Green Building & Electrification

What is a “Green” Building?

While there are many different definitions of what a green building is, according to the U.S. Green Building Council, a green building is defined as:

A holistic concept that starts with the understanding that the built environment can have profound effects, both positive and negative, on the natural environment, as well as the people who inhabit buildings every day. Green building is an effort to amplify the positive and mitigate the negative of these effects throughout the entire life cycle of a building.

A green building is generally accepted as the planning, design, construction, and operations of buildings with several central, foremost considerations:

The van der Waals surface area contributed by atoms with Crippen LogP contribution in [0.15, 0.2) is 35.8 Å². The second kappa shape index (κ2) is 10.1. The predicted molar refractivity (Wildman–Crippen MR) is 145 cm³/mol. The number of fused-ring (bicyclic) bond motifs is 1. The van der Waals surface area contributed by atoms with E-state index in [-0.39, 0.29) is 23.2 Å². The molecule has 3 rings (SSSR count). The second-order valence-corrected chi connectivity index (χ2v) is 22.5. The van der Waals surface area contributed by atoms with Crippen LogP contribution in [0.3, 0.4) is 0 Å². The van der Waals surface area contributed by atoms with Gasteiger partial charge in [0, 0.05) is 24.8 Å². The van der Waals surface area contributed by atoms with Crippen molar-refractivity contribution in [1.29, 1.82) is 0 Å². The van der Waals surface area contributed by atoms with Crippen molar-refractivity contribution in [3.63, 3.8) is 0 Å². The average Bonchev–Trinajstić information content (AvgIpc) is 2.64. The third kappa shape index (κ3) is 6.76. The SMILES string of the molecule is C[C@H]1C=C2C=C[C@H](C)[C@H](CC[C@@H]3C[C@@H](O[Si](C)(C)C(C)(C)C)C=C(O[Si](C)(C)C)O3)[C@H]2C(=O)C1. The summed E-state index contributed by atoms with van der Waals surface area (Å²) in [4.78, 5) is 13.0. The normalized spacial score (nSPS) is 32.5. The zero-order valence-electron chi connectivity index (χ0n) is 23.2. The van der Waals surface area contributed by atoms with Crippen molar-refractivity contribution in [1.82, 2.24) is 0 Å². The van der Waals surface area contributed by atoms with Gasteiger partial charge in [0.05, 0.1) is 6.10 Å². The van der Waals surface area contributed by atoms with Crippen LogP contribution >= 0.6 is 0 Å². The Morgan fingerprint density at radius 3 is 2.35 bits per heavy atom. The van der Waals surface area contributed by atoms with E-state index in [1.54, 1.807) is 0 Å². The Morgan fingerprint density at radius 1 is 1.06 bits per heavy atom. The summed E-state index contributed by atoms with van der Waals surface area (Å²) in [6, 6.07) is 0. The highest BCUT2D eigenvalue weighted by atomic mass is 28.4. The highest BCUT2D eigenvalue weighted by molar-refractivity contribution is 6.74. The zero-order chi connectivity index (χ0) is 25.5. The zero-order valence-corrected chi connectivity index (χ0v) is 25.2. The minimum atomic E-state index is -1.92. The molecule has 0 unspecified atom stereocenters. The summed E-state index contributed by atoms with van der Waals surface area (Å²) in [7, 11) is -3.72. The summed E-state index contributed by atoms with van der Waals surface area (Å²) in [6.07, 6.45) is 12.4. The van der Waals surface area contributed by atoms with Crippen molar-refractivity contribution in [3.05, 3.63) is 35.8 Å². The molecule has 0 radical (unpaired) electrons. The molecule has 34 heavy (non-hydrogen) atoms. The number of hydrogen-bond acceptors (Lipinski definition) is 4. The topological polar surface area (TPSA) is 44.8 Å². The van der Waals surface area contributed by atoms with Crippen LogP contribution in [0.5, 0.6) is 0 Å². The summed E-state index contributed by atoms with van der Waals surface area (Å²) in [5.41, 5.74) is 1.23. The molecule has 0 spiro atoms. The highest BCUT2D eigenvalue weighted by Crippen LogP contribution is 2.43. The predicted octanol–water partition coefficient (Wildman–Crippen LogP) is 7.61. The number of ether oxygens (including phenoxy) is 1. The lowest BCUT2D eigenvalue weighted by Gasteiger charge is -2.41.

• Energy use
  • Water use
  • Indoor environmental quality
  • Material selection
  • The building's effects on its site

What is Electrification?

Building electrification, sometimes referred to as building decarbonization, refers to shifting the energy use in buildings from fossil fuels like natural gas to electricity. This generally involves replacing gas appliances such as gas water heaters and gas stoves with electric appliances such as heat pumps and induction stoves. Once all the appliances in the building utilize electricity, the building is referred to as an all-electric building. With natural gas used in buildings accounting for one-third of total greenhouse gas emissions in Fairfax, one of the most impactful ways to reduce those emissions is to electrify buildings by replacing any gas appliances.

Electrification is not the same as energy efficiency or energy conservation, which refer to reducing energy usage in a building through efficiency measures such as replacing incandescent bulbs with LEDs. However, replacing gas appliances with electric appliances such as heat pumps can often reduce energy usage as well since these electric appliances are much more efficient than their gas counterparts.

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